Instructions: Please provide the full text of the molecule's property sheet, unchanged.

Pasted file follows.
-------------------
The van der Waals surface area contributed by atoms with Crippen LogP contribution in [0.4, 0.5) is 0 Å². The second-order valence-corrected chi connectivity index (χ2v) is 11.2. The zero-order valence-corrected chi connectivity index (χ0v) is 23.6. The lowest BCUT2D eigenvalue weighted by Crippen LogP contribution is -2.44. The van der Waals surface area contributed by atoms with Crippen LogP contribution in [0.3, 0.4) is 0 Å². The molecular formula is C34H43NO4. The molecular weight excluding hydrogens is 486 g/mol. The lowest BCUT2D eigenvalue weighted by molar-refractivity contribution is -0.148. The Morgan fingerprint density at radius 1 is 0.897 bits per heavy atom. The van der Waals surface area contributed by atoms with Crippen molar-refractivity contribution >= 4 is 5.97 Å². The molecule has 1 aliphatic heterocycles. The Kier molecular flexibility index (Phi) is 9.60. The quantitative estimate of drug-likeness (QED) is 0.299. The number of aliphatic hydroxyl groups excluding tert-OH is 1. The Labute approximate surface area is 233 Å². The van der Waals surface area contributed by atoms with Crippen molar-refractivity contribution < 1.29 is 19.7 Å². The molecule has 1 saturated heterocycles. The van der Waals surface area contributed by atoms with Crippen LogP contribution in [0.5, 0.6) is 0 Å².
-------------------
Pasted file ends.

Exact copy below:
The van der Waals surface area contributed by atoms with Crippen LogP contribution in [0.4, 0.5) is 0 Å². The second-order valence-corrected chi connectivity index (χ2v) is 11.2. The zero-order valence-corrected chi connectivity index (χ0v) is 23.6. The lowest BCUT2D eigenvalue weighted by Crippen LogP contribution is -2.44. The van der Waals surface area contributed by atoms with Crippen LogP contribution in [0.3, 0.4) is 0 Å². The molecular formula is C34H43NO4. The molecular weight excluding hydrogens is 486 g/mol. The lowest BCUT2D eigenvalue weighted by molar-refractivity contribution is -0.148. The Morgan fingerprint density at radius 1 is 0.897 bits per heavy atom. The van der Waals surface area contributed by atoms with Crippen molar-refractivity contribution >= 4 is 5.97 Å². The molecule has 1 aliphatic heterocycles. The Kier molecular flexibility index (Phi) is 9.60. The quantitative estimate of drug-likeness (QED) is 0.299. The number of aliphatic hydroxyl groups excluding tert-OH is 1. The Labute approximate surface area is 233 Å². The van der Waals surface area contributed by atoms with Crippen molar-refractivity contribution < 1.29 is 19.7 Å². The molecule has 1 saturated heterocycles. The van der Waals surface area contributed by atoms with Crippen LogP contribution in [0.5, 0.6) is 0 Å².